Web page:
Not Applicable.

DETAILED DESCRIPTION OF THE INVENTION

The detailed description and examples will illustrate specific embodiments of the invention will enable one skilled in the art to practice the invention, including the best mode.

The oximes used in this process are described in U.S. Pat. No. 4,487,745 which is hereby incorporated by reference and shown by the following chemical structure:

wherein R1 and R2 are the same or different and are selected from hydrogen, lower alkyl groups of 1-8 carbon atoms and aryl groups, and mixtures thereof, particularly aliphatic oximes. Most preferably used as the oxime is methyl ethyl ketoxime (MEKO). Although not required, the oxime is can be added to a feedpoint that will expose the said methyl ethyl ketoxime to a temperature of about 30° C. to about 320° C.

The primary hydroxylamines used in this invention have the following structural formula:

wherein R1, R2, and R3 are the same or different and are selected from hydrogen, lower alkyl groups of 1-8 carbon atoms, aryl groups, arylalkyl groups, and mixtures thereof, preferably aliphatic primary hydroxylamines, most preferably isopropyl hydroxylamine (IPHA).

The ratio of oxime to primary hydroxylamine is typically from about 100:1 to about 1:10, preferably from about 20:1 to about 1:1 most preferably from about 10:1 to about 2:1. The typical dosage of the composition is used in an aqueous system with thermal and/or mechanical deaeration for a feedwater (for a boiler which is in operation) oxygen scavenging is in the range of 30 ppb to 300 ppb, preferably from about 30 ppb to 150 ppb, most preferably from about 65 ppb to 100 ppb. The typical dosage of the composition used in an aqueous system without thermal and/or mechanical deaeration for a feedwater (for a boiler which is in operation) is in the range of 5 to 200 ppm, preferably from about 15 ppm to 120 ppm, most preferably from about 15 ppm to 60 ppm. For boilers in layup, the typical dosage of the composition is used in the range of 5 to 200 ppm, preferably from about 5 ppm to 120 ppm, most preferably from about 5 ppm to 60 ppm.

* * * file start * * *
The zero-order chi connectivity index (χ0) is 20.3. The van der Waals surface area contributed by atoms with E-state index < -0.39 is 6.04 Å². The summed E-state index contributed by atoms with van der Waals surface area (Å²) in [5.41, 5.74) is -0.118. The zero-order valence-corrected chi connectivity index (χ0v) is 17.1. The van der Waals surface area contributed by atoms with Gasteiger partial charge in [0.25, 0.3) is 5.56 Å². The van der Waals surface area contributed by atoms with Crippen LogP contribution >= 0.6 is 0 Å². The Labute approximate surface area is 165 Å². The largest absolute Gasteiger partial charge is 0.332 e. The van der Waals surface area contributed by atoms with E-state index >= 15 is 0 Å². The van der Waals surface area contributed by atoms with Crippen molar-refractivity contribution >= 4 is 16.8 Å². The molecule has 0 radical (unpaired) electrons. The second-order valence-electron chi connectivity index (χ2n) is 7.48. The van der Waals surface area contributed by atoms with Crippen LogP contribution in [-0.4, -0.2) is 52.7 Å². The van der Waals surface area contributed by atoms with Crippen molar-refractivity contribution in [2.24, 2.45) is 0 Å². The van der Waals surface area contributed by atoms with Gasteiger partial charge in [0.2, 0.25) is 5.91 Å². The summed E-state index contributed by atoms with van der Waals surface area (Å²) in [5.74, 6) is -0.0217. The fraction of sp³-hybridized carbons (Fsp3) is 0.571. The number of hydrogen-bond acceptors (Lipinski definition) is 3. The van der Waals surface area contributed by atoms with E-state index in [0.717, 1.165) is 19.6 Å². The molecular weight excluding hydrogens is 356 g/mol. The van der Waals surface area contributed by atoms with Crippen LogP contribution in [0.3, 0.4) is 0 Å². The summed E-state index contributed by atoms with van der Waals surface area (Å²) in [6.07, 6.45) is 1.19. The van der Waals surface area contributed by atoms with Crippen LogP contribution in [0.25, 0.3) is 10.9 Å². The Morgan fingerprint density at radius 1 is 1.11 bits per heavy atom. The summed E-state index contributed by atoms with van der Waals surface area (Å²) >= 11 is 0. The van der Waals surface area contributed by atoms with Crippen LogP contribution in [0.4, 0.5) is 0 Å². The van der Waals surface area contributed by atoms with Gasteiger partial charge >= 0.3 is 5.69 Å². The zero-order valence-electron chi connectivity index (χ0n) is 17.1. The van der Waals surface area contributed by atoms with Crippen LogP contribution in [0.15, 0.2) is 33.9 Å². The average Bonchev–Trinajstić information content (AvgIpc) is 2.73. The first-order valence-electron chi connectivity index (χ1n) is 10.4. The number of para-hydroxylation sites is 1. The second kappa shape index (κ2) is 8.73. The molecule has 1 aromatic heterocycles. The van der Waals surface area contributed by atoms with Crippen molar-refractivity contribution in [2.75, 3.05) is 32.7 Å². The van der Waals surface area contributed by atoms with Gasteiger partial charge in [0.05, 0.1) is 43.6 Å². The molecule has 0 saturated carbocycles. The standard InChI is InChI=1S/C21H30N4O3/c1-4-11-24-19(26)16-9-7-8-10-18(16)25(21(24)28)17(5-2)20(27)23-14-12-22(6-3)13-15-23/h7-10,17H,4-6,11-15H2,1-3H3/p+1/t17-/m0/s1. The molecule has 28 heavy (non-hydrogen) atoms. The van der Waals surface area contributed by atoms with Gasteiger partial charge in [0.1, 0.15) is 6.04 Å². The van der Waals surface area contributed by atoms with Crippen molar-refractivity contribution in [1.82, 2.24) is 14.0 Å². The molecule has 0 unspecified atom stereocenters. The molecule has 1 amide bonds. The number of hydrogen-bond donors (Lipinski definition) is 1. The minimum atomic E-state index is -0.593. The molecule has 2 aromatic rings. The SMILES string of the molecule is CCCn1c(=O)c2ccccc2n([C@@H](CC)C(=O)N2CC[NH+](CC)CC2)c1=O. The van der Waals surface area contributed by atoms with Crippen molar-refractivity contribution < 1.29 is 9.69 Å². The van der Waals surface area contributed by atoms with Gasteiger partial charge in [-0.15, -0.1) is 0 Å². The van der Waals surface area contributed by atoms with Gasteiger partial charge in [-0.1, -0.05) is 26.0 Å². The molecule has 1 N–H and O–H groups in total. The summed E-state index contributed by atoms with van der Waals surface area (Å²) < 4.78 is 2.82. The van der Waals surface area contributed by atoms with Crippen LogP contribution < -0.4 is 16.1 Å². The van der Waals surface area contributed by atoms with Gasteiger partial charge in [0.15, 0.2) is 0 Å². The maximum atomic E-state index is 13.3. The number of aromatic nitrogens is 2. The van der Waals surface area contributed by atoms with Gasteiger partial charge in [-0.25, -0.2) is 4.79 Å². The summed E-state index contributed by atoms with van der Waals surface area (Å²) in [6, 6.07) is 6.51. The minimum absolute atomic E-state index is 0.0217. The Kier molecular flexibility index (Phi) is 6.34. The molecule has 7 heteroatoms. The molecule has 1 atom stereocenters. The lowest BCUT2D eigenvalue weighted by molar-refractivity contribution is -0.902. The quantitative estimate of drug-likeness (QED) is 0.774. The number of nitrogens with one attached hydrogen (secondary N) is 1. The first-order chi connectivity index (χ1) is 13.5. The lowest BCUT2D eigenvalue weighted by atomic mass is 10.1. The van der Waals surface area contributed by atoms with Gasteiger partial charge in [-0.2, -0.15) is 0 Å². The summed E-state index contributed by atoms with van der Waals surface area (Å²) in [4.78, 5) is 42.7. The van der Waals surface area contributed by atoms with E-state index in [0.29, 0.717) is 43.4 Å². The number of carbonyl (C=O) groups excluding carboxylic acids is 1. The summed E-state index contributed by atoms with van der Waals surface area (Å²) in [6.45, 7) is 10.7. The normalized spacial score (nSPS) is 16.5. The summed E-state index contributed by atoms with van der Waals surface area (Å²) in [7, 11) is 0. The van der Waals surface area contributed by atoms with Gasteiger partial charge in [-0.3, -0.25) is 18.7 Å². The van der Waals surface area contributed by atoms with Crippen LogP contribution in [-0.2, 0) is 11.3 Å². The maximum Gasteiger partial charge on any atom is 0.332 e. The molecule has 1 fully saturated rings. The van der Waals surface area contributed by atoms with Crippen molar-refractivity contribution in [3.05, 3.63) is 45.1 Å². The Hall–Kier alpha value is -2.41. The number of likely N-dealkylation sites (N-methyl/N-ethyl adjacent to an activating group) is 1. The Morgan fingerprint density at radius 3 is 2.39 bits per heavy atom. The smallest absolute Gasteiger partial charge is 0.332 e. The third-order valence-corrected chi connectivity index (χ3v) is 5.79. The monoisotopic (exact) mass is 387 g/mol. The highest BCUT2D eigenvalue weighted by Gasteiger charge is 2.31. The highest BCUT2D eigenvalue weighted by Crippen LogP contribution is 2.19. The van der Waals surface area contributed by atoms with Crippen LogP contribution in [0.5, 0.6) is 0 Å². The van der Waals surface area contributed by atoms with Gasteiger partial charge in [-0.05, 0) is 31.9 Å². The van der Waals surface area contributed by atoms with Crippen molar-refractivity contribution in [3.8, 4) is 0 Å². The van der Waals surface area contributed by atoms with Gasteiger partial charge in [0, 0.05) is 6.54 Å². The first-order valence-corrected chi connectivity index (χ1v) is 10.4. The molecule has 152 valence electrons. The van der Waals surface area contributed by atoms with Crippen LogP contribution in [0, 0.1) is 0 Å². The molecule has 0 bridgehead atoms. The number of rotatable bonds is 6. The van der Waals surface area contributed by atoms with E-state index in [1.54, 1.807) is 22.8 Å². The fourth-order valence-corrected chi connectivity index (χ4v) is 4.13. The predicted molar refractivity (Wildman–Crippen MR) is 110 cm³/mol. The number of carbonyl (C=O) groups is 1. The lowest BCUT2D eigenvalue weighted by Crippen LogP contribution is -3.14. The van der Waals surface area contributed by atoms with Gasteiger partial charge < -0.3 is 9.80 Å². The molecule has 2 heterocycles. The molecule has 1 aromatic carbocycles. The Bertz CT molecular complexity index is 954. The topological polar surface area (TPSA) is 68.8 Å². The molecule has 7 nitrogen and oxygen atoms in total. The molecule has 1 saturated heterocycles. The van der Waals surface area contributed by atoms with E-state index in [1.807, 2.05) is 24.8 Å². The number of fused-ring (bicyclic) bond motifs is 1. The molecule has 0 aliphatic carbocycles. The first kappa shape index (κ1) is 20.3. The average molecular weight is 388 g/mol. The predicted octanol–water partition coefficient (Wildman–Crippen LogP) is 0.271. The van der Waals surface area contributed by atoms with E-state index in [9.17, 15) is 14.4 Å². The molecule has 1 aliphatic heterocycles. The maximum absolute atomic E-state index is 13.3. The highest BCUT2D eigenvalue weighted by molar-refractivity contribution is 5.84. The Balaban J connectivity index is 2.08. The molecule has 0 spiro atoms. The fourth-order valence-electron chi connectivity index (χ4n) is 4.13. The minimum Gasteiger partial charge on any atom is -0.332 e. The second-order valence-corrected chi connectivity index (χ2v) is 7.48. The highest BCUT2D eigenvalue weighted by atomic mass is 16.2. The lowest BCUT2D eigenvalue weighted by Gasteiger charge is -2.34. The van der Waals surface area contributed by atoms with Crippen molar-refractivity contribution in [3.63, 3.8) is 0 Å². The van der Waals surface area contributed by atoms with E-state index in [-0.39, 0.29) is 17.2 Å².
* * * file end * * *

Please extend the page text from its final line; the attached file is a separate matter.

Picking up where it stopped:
Although it is not critical to inject the composition into a particular injection point, typical injection points where the composition can be added to an aqueous stream of a steam generator include the pre-boiler system of the steam generator, the boiler steam drum of the steam generator, the highest-temperature feedwater heater extraction steam of the lower pressure steam turbine, the main steam header prior to the turbine, the turbine crossover piping, and satellite feeds to stream condensate lines.

EXAMPLE

While the invention has been described with reference to a preferred embodiment, those skilled in the art will understand that various changes may be made and equivalents may be substituted for elements thereof without departing from the scope of the invention. In addition, many modifications may be made to adapt a particular situation or material to the teachings of the invention without departing from the essential scope thereof.

Therefore, it is intended that the invention not be limited to the particular embodiment disclosed as the best mode contemplated for carrying out this invention, but that the invention will include all embodiments falling within the scope of the appended claims. In this application all units are in the metric system and all amounts and percentages are by weight, unless otherwise expressly indicated. The Control did not contain MEKO or IHPA. Sample compositions A-D are comparative examples. They contain either IPHA or MEKO, but not both.

Examples A-D and 1-2